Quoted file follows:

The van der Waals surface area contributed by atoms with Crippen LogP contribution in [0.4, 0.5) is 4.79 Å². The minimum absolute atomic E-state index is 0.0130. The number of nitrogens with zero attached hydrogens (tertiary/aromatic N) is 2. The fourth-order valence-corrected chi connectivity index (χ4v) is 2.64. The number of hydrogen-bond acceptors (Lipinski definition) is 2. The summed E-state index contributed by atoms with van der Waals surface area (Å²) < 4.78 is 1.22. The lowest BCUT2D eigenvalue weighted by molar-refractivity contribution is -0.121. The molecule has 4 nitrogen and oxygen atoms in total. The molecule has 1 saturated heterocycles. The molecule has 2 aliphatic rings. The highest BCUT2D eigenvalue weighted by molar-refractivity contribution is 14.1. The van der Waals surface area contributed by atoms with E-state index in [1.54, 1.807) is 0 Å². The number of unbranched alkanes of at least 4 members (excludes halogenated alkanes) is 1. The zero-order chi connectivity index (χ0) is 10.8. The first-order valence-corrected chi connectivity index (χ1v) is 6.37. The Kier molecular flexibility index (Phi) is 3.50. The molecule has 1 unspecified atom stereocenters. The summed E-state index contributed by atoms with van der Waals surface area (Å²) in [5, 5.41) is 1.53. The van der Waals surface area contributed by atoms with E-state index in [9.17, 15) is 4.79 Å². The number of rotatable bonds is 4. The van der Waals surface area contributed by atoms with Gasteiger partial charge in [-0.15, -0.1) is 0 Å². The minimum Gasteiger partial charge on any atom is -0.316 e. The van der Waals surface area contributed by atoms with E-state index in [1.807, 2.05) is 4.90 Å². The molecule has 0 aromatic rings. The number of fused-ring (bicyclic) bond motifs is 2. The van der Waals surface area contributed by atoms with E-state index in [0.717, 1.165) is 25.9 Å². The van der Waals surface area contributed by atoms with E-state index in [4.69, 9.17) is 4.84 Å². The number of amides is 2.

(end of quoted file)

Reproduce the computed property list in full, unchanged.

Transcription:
The van der Waals surface area contributed by atoms with Crippen LogP contribution in [0.4, 0.5) is 4.79 Å². The minimum absolute atomic E-state index is 0.0130. The number of nitrogens with zero attached hydrogens (tertiary/aromatic N) is 2. The fourth-order valence-corrected chi connectivity index (χ4v) is 2.64. The number of hydrogen-bond acceptors (Lipinski definition) is 2. The summed E-state index contributed by atoms with van der Waals surface area (Å²) < 4.78 is 1.22. The lowest BCUT2D eigenvalue weighted by molar-refractivity contribution is -0.121. The molecule has 4 nitrogen and oxygen atoms in total. The molecule has 1 saturated heterocycles. The molecule has 2 aliphatic rings. The highest BCUT2D eigenvalue weighted by molar-refractivity contribution is 14.1. The van der Waals surface area contributed by atoms with E-state index in [1.54, 1.807) is 0 Å². The number of unbranched alkanes of at least 4 members (excludes halogenated alkanes) is 1. The zero-order chi connectivity index (χ0) is 10.8. The first-order valence-corrected chi connectivity index (χ1v) is 6.37. The Kier molecular flexibility index (Phi) is 3.50. The molecule has 1 unspecified atom stereocenters. The summed E-state index contributed by atoms with van der Waals surface area (Å²) in [5, 5.41) is 1.53. The van der Waals surface area contributed by atoms with E-state index in [9.17, 15) is 4.79 Å². The number of rotatable bonds is 4. The van der Waals surface area contributed by atoms with Gasteiger partial charge in [-0.15, -0.1) is 0 Å². The minimum Gasteiger partial charge on any atom is -0.316 e. The van der Waals surface area contributed by atoms with E-state index in [1.807, 2.05) is 4.90 Å². The molecule has 0 aromatic rings. The number of fused-ring (bicyclic) bond motifs is 2. The van der Waals surface area contributed by atoms with E-state index in [0.717, 1.165) is 25.9 Å². The van der Waals surface area contributed by atoms with E-state index in [4.69, 9.17) is 4.84 Å². The number of amides is 2.